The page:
By increasing your awareness of your own thoughts and feelings, you will be better-positioned to interpret these things in conversations with others. As you gain control over your mind and your thoughts, it will be easier to interpret the thoughts expressed by peers. Awareness leads to empathy: the ability to better understand and share the feelings of those we interact with.
If you find that you are consistently misunderstanding others in conversation, or feel like you often miss the target when trying to get your point across, focus on trying to develop increased awareness in your own life first. Be more intentional with understanding your own thoughts and feelings. This is a valuable skill that will allow you to better connect with others.
Now that you have a better understanding of how awareness can positively affect your mindset and your interactions, what can it do for you physically? When exercising, how often are you focusing on not just the movement you are doing, but also how you are doing it? When you receive coaching cues in class, are you making a temporary correction and reverting to old habits, or are you trying to change the way you do things to improve the future quality of that exercise?
Proprioception is defined as “perception or awareness of the position and movement of the body.” One thing that is common in all elite athletes is that they possess a high-degree of proprioception; they internalize instruction with ease because they have a deep understanding of how their bodies move. Whether or not you have any competitive aspirations, imagine how much more you can gain from your fitness journey if you can increase proprioception.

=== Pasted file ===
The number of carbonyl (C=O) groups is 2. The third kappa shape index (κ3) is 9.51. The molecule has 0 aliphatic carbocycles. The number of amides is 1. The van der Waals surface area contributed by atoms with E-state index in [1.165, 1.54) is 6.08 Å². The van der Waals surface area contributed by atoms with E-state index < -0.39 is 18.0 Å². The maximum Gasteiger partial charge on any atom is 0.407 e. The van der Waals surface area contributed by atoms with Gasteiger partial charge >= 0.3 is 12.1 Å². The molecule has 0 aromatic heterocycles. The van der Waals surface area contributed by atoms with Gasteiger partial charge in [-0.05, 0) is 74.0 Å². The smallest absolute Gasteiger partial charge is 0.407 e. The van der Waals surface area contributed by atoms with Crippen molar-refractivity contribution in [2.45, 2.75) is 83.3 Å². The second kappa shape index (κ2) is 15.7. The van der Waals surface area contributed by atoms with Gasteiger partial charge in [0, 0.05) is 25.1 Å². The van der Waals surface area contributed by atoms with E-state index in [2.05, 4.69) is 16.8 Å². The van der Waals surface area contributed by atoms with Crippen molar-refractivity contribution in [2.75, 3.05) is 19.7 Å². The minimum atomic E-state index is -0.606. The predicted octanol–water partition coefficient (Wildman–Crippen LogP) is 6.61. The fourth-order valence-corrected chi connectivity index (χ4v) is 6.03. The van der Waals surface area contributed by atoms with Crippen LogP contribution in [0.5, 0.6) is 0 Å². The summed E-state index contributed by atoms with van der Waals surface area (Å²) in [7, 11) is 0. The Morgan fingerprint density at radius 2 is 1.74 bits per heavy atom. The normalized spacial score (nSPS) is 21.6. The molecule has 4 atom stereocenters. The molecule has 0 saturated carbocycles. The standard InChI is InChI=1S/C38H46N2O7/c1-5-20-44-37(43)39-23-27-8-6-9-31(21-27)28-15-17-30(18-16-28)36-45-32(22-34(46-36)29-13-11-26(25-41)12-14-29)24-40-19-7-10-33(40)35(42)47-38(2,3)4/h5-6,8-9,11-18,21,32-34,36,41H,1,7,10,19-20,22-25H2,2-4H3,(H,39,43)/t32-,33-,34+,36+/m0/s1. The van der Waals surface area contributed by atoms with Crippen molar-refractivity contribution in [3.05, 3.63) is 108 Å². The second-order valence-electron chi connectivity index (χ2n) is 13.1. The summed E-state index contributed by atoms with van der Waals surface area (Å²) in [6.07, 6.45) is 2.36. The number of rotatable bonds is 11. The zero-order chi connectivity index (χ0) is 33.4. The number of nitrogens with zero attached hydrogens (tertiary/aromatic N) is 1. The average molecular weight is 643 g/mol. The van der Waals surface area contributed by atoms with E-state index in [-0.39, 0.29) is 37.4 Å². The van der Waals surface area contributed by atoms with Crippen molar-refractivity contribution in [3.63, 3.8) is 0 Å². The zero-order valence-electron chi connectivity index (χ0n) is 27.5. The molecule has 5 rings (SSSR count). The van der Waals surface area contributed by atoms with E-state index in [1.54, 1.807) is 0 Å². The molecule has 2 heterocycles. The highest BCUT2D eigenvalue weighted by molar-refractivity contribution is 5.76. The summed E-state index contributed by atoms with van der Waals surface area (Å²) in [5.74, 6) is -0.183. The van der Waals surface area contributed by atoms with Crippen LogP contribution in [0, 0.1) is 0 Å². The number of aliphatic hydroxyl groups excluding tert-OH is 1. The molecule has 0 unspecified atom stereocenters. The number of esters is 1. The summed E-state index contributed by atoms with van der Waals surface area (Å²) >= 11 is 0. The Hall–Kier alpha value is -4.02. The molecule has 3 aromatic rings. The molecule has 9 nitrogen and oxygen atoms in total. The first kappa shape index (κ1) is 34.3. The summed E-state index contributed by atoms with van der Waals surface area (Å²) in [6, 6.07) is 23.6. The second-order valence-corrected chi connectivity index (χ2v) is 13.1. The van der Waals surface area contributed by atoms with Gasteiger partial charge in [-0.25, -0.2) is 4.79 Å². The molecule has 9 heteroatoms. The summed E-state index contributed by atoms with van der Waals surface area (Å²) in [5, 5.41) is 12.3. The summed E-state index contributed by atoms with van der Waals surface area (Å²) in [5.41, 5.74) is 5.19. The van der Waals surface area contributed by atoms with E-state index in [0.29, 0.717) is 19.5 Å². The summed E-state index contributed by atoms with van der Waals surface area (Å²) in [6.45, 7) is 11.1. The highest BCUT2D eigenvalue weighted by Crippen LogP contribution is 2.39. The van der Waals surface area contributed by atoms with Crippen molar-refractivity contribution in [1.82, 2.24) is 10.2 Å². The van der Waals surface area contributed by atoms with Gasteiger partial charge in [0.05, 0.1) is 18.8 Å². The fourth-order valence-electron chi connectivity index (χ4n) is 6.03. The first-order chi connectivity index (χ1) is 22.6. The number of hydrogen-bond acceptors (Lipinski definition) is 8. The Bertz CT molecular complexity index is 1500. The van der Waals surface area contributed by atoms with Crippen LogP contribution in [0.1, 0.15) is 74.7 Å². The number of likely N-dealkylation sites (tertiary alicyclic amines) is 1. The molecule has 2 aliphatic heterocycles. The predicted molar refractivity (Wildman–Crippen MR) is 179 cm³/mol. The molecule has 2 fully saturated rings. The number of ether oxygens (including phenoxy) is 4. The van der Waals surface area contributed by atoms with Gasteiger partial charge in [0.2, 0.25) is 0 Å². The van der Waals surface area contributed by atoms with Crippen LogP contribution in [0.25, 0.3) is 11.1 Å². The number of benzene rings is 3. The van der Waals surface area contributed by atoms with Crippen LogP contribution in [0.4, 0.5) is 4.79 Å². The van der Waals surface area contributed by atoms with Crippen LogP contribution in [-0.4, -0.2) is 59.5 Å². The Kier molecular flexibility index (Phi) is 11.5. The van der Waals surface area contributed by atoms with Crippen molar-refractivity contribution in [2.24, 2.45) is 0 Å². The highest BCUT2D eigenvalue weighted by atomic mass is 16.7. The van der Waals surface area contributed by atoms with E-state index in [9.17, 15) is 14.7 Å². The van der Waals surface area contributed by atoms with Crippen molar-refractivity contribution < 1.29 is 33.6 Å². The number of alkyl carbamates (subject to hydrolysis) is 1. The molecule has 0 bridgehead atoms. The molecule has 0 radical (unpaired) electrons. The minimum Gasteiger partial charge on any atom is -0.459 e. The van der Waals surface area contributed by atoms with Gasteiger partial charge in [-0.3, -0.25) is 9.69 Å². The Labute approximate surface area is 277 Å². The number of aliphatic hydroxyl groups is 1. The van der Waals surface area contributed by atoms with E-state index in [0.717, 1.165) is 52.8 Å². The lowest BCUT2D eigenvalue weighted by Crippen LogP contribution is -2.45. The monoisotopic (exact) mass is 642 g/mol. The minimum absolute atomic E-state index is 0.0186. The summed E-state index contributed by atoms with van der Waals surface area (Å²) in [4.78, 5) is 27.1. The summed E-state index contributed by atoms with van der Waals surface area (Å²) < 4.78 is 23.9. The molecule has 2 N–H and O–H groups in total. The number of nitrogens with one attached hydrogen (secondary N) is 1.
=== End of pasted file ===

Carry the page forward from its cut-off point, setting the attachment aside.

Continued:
Spend time developing this awareness if you are currently lacking in that department. Focus on actually feeling which muscles are working when you move a certain way. Build a better connection with your feet, with your hands. Try to visualize how a movement should be performed, and then correlate the feeling of that movement with the correct position. These skills, like their mental counterparts, can be practiced. The more you focus energy and effort into building proprioception, the more you will get out of your workouts and the faster you will ultimately improve.
Why does any of this matter?
Despite these arguments, many of you are probably still thinking that your time and effort is better invested elsewhere. Maybe you don’t believe that increased awareness of your own thoughts can positively impact your relationships. Maybe you don’t currently correlate a lack of fitness with a lack of awareness. Maybe you are currently confusing being observant with being aware (just because you can see something, it doesn’t mean that you understand that thing).
Chances are, however, that there are areas of your life you are currently dissatisfied with. Many of you want to improve on the exact things I already mentioned: you want to strengthen your relationships with yourself and others, you want to increase your communication skills, and you want to be more fit. The beauty of developing awareness is that it paints a more vivid picture of what exactly needs to be changed. Furthermore, it often helps provide a blueprint for improvement. As you gain a better understanding of what you want to change in your life, the how becomes easier to understand as well.
Unless you first develop awareness, you will be shooting in the dark, and likely missing the target entirely. Awareness provides clarity, and will allow you to better focus your efforts towards continued self-improvement. Increased clarity will illuminate the ideal path for optimal change. Being aware truly is half the battle in the constant struggle to realize the best version of ourselves.